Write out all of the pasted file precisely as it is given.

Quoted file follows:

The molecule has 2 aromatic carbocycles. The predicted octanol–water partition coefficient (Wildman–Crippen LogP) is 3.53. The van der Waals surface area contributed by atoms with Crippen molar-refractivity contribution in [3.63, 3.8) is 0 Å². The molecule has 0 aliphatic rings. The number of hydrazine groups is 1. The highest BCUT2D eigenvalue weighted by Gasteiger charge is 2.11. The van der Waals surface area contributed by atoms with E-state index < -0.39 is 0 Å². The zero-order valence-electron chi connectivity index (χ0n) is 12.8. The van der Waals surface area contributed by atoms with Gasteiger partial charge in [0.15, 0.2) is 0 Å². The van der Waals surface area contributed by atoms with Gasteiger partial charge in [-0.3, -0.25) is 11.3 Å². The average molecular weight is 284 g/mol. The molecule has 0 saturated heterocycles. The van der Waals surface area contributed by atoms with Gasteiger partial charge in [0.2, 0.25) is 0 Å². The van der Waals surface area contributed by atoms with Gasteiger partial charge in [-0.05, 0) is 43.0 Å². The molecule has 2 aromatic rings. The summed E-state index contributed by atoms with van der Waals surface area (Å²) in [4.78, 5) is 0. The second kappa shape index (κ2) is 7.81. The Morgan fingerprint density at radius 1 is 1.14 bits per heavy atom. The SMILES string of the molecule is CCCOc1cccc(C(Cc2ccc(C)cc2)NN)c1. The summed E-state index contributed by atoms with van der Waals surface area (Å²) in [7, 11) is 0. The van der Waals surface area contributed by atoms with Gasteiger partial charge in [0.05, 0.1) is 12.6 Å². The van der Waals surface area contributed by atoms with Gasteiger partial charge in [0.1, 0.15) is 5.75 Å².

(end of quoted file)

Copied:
The molecule has 2 aromatic carbocycles. The predicted octanol–water partition coefficient (Wildman–Crippen LogP) is 3.53. The van der Waals surface area contributed by atoms with Crippen molar-refractivity contribution in [3.63, 3.8) is 0 Å². The molecule has 0 aliphatic rings. The number of hydrazine groups is 1. The highest BCUT2D eigenvalue weighted by Gasteiger charge is 2.11. The van der Waals surface area contributed by atoms with E-state index < -0.39 is 0 Å². The zero-order valence-electron chi connectivity index (χ0n) is 12.8. The van der Waals surface area contributed by atoms with Gasteiger partial charge in [0.15, 0.2) is 0 Å². The van der Waals surface area contributed by atoms with Gasteiger partial charge in [-0.3, -0.25) is 11.3 Å². The average molecular weight is 284 g/mol. The molecule has 0 saturated heterocycles. The van der Waals surface area contributed by atoms with Gasteiger partial charge in [0.2, 0.25) is 0 Å². The van der Waals surface area contributed by atoms with Gasteiger partial charge in [-0.05, 0) is 43.0 Å². The molecule has 2 aromatic rings. The summed E-state index contributed by atoms with van der Waals surface area (Å²) in [4.78, 5) is 0. The second kappa shape index (κ2) is 7.81. The Morgan fingerprint density at radius 1 is 1.14 bits per heavy atom. The SMILES string of the molecule is CCCOc1cccc(C(Cc2ccc(C)cc2)NN)c1. The summed E-state index contributed by atoms with van der Waals surface area (Å²) in [7, 11) is 0. The van der Waals surface area contributed by atoms with Gasteiger partial charge in [0.05, 0.1) is 12.6 Å². The van der Waals surface area contributed by atoms with Gasteiger partial charge in [0.1, 0.15) is 5.75 Å².